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Joel asks Maria if they could have a moment for “just family”, but Tommy reveals they’re married. After a “congrats” through gritted teeth, they take a tour of the compound. If a utopia can exist during the apocalypse, this is it: they have running water, electricity, a democratically elected council, a school, a church, plenty of food, and it runs like a well-oiled machine. Tommy says it’s all shared ownership, but dismisses Joel saying it’s communism. “It is that: we’re a commune, it’s communism,” Maria says, prompting a sly smirk from Joel. 

The Last of Us Episode 6: Joel makes a sad confession

Maria offers Joel and Ellie a house, but he isn’t eager to accept her generosity. While she takes Ellie over, Joel and Tommy share a drink in the local bar. Tommy tells him he’s hoping to raise some hogs soon. “Once we’ve got bacon, what else is there?” he says, hilariously, before asking about Tess. Joel can’t face addressing the grief again, nor the explanation, so he lies and says she’s fine. 

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Their warmth turns cold with the bourbon. Joel asks Tommy to help him get to the Fireflies base in Colorado, but he can’t. Firstly, it’s “severely f*cked up” with infected and raiders. Secondly, his days of killing people with Joel are over (“There are other ways of surviving, we just weren’t good at them”). And thirdly, Maria is pregnant. Tommy is excited about becoming a father, but Joel is far from enthusiastic. “Just because life stopped for you doesn’t mean it needs to stop for me,” he says, before Joel walks out. 

Everyone is constantly acting at the top of their game in this show. Luna honed the fun-uncle energy in the first episodes, but even for the brief time we’ve seen him, it feels like a reunion in the best way. The mannerisms that made him charming have matured, and they’re especially heightened against Joel’s curt, dispassionate demeanor. 

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When Joel steps outside, he struggles to breathe and thinks he can see Sarah in the crowd. Being this close to normality again, as well as his relationship with Ellie, is forcing him to confront and deal with the loss of his daughter in a way he never has. He always had smuggling, killing, and crime – how will he survive without the crutch of breaking bad?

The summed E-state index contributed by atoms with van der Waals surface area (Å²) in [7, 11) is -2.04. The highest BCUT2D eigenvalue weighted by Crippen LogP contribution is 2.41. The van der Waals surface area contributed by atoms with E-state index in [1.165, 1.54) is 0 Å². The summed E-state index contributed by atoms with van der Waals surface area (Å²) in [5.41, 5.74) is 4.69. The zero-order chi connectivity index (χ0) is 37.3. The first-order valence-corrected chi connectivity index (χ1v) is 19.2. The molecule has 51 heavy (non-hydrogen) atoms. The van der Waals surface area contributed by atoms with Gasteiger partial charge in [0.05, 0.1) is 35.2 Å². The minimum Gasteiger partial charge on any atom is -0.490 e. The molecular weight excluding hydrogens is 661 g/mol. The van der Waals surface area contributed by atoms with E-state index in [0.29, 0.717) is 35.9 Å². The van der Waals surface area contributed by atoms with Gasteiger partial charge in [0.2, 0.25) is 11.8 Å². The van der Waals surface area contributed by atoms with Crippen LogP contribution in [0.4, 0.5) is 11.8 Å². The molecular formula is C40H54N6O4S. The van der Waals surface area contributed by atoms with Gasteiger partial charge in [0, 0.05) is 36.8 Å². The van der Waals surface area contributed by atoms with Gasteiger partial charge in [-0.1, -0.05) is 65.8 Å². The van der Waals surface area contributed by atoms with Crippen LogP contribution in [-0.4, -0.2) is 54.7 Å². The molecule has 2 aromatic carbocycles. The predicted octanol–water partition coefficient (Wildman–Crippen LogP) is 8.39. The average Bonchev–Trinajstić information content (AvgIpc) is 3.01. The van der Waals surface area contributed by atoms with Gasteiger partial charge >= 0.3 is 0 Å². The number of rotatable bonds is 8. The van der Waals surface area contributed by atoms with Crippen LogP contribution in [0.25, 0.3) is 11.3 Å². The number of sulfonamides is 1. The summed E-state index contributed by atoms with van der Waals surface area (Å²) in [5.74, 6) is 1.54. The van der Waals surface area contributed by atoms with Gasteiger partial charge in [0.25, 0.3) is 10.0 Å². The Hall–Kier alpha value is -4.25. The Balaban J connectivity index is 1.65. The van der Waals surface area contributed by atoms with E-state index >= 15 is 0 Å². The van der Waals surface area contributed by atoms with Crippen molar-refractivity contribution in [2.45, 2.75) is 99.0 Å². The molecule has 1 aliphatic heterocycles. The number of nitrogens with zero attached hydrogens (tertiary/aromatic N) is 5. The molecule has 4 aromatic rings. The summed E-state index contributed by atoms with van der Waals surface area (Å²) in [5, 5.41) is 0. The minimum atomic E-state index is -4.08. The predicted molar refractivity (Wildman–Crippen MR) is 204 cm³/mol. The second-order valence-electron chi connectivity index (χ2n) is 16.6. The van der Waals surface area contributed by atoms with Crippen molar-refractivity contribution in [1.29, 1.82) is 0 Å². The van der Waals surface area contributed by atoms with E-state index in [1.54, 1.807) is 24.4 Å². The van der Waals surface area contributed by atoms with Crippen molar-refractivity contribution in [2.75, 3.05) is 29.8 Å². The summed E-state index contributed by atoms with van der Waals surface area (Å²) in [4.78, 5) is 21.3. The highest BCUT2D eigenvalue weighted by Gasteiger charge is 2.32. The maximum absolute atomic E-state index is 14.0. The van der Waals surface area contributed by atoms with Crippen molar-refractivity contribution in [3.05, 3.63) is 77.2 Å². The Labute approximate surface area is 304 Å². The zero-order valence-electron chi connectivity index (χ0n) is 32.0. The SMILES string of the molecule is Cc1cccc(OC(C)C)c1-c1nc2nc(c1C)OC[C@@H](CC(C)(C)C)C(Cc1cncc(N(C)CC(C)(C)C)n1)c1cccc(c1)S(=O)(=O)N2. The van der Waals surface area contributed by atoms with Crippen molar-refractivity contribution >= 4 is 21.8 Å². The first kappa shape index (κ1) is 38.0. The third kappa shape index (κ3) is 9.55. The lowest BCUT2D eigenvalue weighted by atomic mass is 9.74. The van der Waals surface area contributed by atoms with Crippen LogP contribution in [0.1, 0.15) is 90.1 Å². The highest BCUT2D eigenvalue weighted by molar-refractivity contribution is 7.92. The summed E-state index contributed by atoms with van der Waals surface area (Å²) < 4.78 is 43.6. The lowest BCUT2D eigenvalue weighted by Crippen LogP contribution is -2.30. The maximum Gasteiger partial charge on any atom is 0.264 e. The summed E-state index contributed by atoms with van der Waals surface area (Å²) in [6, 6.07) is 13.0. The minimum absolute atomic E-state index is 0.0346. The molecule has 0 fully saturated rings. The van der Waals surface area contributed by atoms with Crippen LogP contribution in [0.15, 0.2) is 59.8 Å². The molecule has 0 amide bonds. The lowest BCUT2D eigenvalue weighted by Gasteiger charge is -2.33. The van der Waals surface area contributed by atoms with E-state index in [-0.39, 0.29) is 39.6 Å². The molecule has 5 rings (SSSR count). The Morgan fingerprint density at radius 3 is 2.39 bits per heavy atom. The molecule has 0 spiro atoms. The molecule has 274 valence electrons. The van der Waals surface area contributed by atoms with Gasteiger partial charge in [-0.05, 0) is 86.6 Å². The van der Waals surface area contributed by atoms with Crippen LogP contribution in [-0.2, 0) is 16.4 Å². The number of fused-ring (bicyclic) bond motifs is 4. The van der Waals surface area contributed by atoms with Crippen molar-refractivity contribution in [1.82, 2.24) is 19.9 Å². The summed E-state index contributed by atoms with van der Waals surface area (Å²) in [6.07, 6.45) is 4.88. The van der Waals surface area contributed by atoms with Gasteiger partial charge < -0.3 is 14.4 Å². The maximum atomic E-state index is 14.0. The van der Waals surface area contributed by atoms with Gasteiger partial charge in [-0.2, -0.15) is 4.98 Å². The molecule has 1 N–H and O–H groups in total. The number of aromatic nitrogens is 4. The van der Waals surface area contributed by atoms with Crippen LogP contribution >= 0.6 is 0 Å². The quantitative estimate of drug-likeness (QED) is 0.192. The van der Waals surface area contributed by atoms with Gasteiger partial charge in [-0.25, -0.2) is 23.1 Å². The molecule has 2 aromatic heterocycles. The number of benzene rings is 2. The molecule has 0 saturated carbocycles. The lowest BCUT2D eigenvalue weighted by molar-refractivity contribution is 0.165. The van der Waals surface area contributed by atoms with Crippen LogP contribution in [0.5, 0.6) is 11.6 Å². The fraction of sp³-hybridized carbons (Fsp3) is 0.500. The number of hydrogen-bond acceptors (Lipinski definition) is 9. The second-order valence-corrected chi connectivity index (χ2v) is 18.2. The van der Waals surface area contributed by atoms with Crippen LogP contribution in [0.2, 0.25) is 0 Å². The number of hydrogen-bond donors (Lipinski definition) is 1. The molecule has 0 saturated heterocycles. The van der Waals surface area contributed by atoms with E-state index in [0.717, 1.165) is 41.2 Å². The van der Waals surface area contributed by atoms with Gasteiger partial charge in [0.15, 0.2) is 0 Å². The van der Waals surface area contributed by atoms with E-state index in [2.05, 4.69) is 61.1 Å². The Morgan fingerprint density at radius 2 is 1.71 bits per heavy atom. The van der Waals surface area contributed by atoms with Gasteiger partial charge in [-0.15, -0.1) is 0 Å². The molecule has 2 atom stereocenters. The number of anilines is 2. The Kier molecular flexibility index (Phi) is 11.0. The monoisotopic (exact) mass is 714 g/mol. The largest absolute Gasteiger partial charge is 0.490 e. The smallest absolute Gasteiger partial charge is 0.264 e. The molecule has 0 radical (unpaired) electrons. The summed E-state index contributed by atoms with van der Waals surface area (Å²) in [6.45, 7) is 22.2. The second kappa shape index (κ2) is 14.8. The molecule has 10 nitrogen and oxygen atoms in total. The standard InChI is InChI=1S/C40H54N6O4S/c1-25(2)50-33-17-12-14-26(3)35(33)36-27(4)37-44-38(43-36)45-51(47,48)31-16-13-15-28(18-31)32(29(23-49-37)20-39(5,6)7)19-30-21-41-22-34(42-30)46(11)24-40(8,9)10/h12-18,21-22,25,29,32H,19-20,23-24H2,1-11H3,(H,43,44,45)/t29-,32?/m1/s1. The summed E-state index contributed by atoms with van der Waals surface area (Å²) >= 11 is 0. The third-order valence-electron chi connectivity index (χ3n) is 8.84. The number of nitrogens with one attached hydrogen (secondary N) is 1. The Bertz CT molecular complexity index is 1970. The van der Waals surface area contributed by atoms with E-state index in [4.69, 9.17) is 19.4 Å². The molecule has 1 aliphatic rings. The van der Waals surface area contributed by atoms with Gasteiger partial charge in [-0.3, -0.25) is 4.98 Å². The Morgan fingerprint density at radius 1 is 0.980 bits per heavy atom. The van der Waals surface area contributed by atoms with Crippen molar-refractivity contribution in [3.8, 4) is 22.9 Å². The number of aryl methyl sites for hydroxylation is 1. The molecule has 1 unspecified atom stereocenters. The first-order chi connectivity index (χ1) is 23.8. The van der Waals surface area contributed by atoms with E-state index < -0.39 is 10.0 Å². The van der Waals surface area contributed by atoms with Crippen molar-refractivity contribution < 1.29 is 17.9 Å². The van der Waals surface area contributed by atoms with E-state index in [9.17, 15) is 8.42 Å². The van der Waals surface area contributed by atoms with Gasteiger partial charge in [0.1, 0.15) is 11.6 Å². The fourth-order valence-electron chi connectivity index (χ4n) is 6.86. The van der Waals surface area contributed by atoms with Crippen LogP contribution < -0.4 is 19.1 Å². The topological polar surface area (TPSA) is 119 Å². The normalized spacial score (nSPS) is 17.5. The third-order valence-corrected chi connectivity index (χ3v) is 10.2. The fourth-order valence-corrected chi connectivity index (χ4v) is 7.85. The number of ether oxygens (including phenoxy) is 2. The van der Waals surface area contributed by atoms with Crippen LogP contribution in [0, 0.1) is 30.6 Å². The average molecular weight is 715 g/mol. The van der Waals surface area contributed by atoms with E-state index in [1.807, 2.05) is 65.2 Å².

Troy Baker The Last of UsHBO

Elsewhere, Ellie enjoys a hot shower, gets clean clothes and other helpful things (like a menstrual cup), and heads over to Maria’s home. She finds two names on a chalkboard: Kevin and Sarah, who both died two days apart in 2003. Maria then comes in with a new jacket and offers to give Ellie’s hair a trim. She wasn’t a hairdresser – she was actually an assistant district attorney in Nebraska – but always loved doing hair. “Maybe it was a mom thing,” she says. 

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When Ellie says she’s “sorry about her kids”, Maria corrects her: “Kid, just Kevin. Sarah was Joel’s daughter.” Maria quickly realizes Ellie never knew about her. “It’s okay, I guess that explains him a little,” she says. Maria asks what she knows about him, like how he killed people, but Ellie dismisses her concerns. “Be careful who you put your faith in, because the only people who can betray us are the ones we trust,” Maria tells her. 

While Ellie goes to the movies with the other kids in the town (to watch The Goodbye Girl), Tommy finds Joel. Joel asks whether or not the trip to Colorado is a suicide mission, before revealing that Ellie is immune and detailing their whole journey so far, including the deaths of Tess, Henry and Sam.